Acknowledgements: Special thanks to Di2diy for his continued help in the comments. Check out his Ebay store for custom Di2 batteries, harnesses, and components.

Written by in: Triathlon | Tags: , , , , , , , , , , , , , , , , | Last updated on: 2015-October-09 |


  • Basil R Bhan says:

    Still experiencing a delayed shift issue with my Ultegra di2 FD.
    Question: Do I adjust (1/8th turn at a time) the screw marked LO or H?
    Yes, I have gone by-the-book to: a) complete procedure for Adjustment Mode for both RD as well as FD – using lighted button of Junction Box A and b) ensured chain rides awfully close to inner walls of FD. Perplexed. Help. Thanks.

    • Di2diy says:

      The mechanical adjustments have nothing to do with shift speed. You should check to see what the shift speed settings are in the customization settings, perhaps they are set to “slow”

  • Ross says:

    Recently bought new 6870 FD + RD, 3 port JB, internal battery and going to use 6770 shifters. Plugged everything in on workbench and it worked fine. Thought I would make sure everything was updated and running the latest firmware so connected it up to etube and it started updating components but then the SM-PCE1 PC Interface Device fell off the bench and the cable unplugged and now etube won’t recognise the FD and FD now won’t work.

    Tried updating the firmware of FD individually and also while connected to the other components. Checked all the cables and they are securely connected. Connected another 6870 FD and it works fine so it looks like there is now some kind of fault with my FD, is there any way of fixing it?

  • Nick says:

    Hi Carlton, I have a 7970 set up with a 53/39 chainring. I have searched but cannot find anything about what it would entail if I were to change this to a 52/36 or a 50/34. Any help is appreciated.

    • Di2diy says:

      there in no such thing as a 7970 crank, so searching under that part number will find nothing, also there is no such combination of 52X36, and to have a compact 50×34 you need a different crank arm 7950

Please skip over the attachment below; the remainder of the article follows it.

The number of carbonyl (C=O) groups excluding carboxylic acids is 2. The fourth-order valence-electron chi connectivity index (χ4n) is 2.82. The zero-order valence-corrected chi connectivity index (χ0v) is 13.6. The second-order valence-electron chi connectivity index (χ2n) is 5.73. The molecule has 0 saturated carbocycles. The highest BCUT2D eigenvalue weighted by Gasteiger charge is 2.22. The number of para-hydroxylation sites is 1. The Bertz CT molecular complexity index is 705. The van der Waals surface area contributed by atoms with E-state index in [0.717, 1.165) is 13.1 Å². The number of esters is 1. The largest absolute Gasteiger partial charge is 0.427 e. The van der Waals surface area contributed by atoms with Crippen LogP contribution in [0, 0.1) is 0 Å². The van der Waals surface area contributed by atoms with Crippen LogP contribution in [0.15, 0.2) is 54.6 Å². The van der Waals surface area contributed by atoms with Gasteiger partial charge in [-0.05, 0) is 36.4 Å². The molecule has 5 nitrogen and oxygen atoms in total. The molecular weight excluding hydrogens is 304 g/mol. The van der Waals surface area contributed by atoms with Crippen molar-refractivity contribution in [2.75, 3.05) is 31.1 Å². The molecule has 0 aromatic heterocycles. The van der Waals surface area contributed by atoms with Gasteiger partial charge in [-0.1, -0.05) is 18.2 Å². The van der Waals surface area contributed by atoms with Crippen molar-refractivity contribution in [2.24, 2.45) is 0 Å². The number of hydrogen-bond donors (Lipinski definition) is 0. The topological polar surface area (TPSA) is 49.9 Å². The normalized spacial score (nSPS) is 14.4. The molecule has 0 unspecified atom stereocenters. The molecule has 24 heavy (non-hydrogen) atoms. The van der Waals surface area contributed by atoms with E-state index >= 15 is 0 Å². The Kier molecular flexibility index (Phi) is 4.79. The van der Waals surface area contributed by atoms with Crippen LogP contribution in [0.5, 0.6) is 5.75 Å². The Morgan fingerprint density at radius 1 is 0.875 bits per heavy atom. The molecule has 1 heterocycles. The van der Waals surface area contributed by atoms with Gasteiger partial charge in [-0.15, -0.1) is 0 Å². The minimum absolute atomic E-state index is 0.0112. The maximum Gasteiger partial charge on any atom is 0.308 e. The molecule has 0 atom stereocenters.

Model number FC-7900 130 mm
      Front chainwheel FC-7900
      A-53/42T, B-53/39T,
      52/39T, 54/42T,
      55/42T, 56/44T

      FC-7950 110 mm
      Front chainwheel
      Technical Service Instructions SI-1KY0A-002

      43.5 mm

      Crank arm length 165, 167.5, 170, 172.5, 175, 177.5, 180 mm

      • Burnt Toast says:

        There most definitely is a 52/36 chain ring set, its called a mid or semi-compact.

        • Di2diy says:

          There is most defently NOT a 52×36 for a FC7900, yes for the newer FC9000/6800.
          Read and understand before you dispute.

          • Robert says:

            Apologies for questioning you, but if a guy wanted a mid-compact on a 7900, he could piece it together. In my limited interwebs searching I have seen a 7900 52T and 36T for sale separately, but not in a set.

          • Di2diy says:

            A non Shimano 36 will work but will shift for shit as the inner and outer need to be matched A, B, E 52X36 is non standard. No apologies necessary

          • Robert says:

            Search tricks you into thinking you’ve found a 36t for a 7900 when in fact, its for a 7950. Apparently Praxis makes it for the 7900 but I haven’t looked into it.

      • Nick says:

        Thanks di2diy, I think I know what I meant to say. But just made assumptions. I have a 7900 at present.

        Back onto my intended question, can I change to a compact 7950 without compromising the di2 setup? Or will I need to change any specific parts?

        Also, are there any mid-compact setups I can use with my current 7900 di2 setup?

        Thanks in advance. Much appreciated.

        • Di2diy says:

          If you go to a 7950 compact you will meet to lower the FD, but it will work. If you want to use mid to compact rings and be able to change just the rings buy a FC 9000, that will allow you to change to several combinations.

        • Robert says:

          It may be cheaper to buy a new 9000 crank as Di2diy has suggested, or you can piece it together. I found a 7900 52t on amazon and the 36t is available on a lot of on-line retailers if you search. Maybe your lbs can get them also.

          • Robert says:

            Definately found a 52t, but not a 36t so never mind. So Di2diy said, the 36t is available on the 7950.

          • Di2diy says:

            If you go with a non Shimano ring the timing for the pickups will be off and it will shift for shit. The FC9000 is the best solution.

          • Basil R Bhan says:

            Could someone please expand/clarify/explain the phrase “If you go with a non Shimano ring the timing for the pickups will be off” – extracted from a recent post. What timing and what is pickups? I ask because it may be pertinent to my issue. Thanks

          • Di2diy says: